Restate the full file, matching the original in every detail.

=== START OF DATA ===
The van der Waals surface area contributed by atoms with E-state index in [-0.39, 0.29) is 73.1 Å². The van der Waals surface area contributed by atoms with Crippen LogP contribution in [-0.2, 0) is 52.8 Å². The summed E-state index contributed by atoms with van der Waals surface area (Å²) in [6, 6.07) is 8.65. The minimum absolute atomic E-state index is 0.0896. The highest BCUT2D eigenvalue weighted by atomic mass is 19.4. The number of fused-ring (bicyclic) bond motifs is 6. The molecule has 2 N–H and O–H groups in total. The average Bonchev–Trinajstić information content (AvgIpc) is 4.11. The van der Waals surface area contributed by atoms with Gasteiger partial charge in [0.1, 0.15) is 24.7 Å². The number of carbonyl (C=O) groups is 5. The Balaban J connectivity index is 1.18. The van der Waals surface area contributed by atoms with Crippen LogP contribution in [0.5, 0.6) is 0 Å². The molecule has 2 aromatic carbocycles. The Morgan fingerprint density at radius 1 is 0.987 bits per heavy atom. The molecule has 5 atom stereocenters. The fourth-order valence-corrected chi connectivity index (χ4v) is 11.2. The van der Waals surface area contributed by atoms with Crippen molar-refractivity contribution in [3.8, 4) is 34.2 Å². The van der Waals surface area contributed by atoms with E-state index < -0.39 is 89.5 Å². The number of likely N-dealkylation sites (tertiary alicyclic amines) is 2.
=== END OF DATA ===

The van der Waals surface area contributed by atoms with E-state index in [-0.39, 0.29) is 73.1 Å². The van der Waals surface area contributed by atoms with Crippen LogP contribution in [-0.2, 0) is 52.8 Å². The summed E-state index contributed by atoms with van der Waals surface area (Å²) in [6, 6.07) is 8.65. The minimum absolute atomic E-state index is 0.0896. The highest BCUT2D eigenvalue weighted by atomic mass is 19.4. The number of fused-ring (bicyclic) bond motifs is 6. The molecule has 2 N–H and O–H groups in total. The average Bonchev–Trinajstić information content (AvgIpc) is 4.11. The van der Waals surface area contributed by atoms with Gasteiger partial charge in [0.1, 0.15) is 24.7 Å². The number of carbonyl (C=O) groups is 5. The Balaban J connectivity index is 1.18. The van der Waals surface area contributed by atoms with Crippen LogP contribution in [0.5, 0.6) is 0 Å². The molecule has 2 aromatic carbocycles. The Morgan fingerprint density at radius 1 is 0.987 bits per heavy atom. The molecule has 5 atom stereocenters. The fourth-order valence-corrected chi connectivity index (χ4v) is 11.2. The van der Waals surface area contributed by atoms with Crippen molar-refractivity contribution in [3.8, 4) is 34.2 Å². The van der Waals surface area contributed by atoms with E-state index < -0.39 is 89.5 Å². The number of likely N-dealkylation sites (tertiary alicyclic amines) is 2.